Secretary of State John Kerry said Wednesday that not enough countries are pitching in to fight the Ebola virus in West Africa, and said the United Nations is still $300 million short of the $1 billion it's hoping to raise.
"I'm here this morning to make an urgent plea to countries in the world to step up even further," Kerry said at a press conference with United Kingdom Foreign Secretary Philip Hammond. "While we are making progress, we are not where we can say that we need to be."
Kerry showed a chart noting that the U.S. and UK have contributed $120 million of the $691 million it has collected so far, and that $113 million of that came from the United States. The European Union has contributed $55 million, while Canada has thrown in $32 million.
But other countries have offered less than $5 million, including Germany, Switzerland, Japan, Norway, China and Italy, and many countries have contributed nothing.
"Those are not enough countries to make the difference to be able to deal with this crisis," he said. "We need people to step up now. Now is the time for action, not words."
Kerry said the effort will require donations of other resources as well.
"It is not just a question of sending people, though it is vital to send people," he said. "But we need Ebola treatment units, we need health care workers, we need medivac capacity, we need mobile laboratory and staff. We need non-medical support: telecommunications, generators, incinerators, public communications capacity, training, construction."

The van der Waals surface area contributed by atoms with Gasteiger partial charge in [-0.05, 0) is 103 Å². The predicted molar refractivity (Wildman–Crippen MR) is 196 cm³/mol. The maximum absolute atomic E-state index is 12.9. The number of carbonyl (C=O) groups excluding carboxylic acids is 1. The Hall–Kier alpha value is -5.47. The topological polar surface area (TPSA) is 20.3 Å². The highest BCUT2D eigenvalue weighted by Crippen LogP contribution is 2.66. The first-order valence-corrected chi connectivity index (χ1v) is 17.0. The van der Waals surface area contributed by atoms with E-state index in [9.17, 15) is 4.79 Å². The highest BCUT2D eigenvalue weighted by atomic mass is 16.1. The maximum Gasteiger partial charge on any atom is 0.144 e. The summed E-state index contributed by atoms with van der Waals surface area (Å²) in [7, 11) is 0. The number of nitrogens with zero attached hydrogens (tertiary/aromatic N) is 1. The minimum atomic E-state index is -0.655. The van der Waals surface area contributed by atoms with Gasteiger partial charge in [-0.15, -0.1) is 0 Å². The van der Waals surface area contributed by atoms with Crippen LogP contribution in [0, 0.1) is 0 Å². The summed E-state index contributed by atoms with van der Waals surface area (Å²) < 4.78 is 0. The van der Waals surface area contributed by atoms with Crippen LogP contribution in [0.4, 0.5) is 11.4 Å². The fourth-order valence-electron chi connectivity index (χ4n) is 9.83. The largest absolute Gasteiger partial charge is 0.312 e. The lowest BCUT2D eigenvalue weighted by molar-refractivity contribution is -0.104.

"All of these things are, frankly, urgent, in order to be able to quickly move to contain the spread of Ebola," he added.
Kerry's remarks came on the same day that the Texas Health Presbyterian Hospital reported that Thomas Duncan, the first patient diagnosed with Ebola in the United States, has died.
Duncan's case has raised worries that others could travel to the United States and possibly spread the virus. The Centers for Disease Control and Prevention has said it would announce additional precautions, and on Wednesday, the Obama administration announced it would start taking the temperatures of people who arrive at five major U.S. airports from West Africa.
That effort will begin this weekend at JFK Airport in New York, and next week, airports at Newark, Dulles, Chicago and Atlanta will follow suit.